The boy and the man must be raised to see the possibility of self worth, then meet a few others who provide the vision of a road toward it, then spend a lifetime pursing that worth through action and relationship. One of the great tragedies in human life is to be born a male and not be guided toward the value of a man.
Man is complete in himself. When they go into the world, the world will disagree with them. That is inevitable. The world hates Individualism. But that is not to trouble them. They are to be calm and self-centred. If a man takes their cloak, they are to give him their coat, just to show that material things are of no importance. If people abuse them, they are not to answer back. What does it signify? The things people say of a man do not alter a man. He is what he is. Public opinion is of no value whatsoever. Even if people employ actual violence, they are not to be violent in turn. That would be to fall to the same low level. After all, even in prison, a man can be quite free. His soul can be free. His personality can be untroubled. He can be at peace. And, above all things, they are not to interfere with other people or judge them in any way. Personality is a very mysterious thing. A man cannot always be estimated by what he does. He may keep the law, and yet be worthless. He may break the law, and yet be fine. He may be bad, without ever doing anything bad. He may commit a sin against society, and yet realise through that sin his true perfection.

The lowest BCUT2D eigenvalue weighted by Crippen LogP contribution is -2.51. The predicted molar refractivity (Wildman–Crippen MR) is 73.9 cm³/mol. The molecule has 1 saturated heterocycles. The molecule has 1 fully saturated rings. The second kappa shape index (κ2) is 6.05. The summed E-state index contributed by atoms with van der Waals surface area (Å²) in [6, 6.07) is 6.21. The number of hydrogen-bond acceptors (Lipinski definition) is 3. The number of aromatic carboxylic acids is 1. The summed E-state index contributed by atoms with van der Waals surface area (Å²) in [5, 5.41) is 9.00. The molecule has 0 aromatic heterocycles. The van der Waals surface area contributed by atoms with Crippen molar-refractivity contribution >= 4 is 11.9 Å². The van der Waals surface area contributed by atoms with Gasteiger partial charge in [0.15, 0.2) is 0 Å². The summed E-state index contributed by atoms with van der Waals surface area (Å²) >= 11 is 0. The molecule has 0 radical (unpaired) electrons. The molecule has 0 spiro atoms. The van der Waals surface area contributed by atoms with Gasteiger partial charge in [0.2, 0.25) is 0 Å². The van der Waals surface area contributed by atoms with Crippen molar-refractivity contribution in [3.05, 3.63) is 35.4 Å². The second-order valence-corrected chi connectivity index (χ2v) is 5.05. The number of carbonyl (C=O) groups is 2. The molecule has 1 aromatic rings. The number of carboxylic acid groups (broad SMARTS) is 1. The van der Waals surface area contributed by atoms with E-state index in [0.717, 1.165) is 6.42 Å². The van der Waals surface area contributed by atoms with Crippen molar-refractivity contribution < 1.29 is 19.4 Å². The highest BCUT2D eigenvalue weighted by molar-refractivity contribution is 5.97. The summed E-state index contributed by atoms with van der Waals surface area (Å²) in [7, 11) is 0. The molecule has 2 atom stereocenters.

The things people say of a man do not alter a man. He is what he is. Public opinion is of no value whatsoever. Even if people employ actual violence, they are not to be violent in turn. That would be to fall to the same low level. After all, even in prison, a man can be quite free. His soul can be free. His personality can be untroubled. He can be at peace. And, above all things, they are not to interfere with other people or judge them in any way. Personality is a very mysterious thing. A man cannot always be estimated by what he does. He may keep the law, and yet be worthless. He may break the law, and yet be fine. He may be bad, without ever doing anything bad. He may commit a sin against society, and yet realize through that sin his true perfection.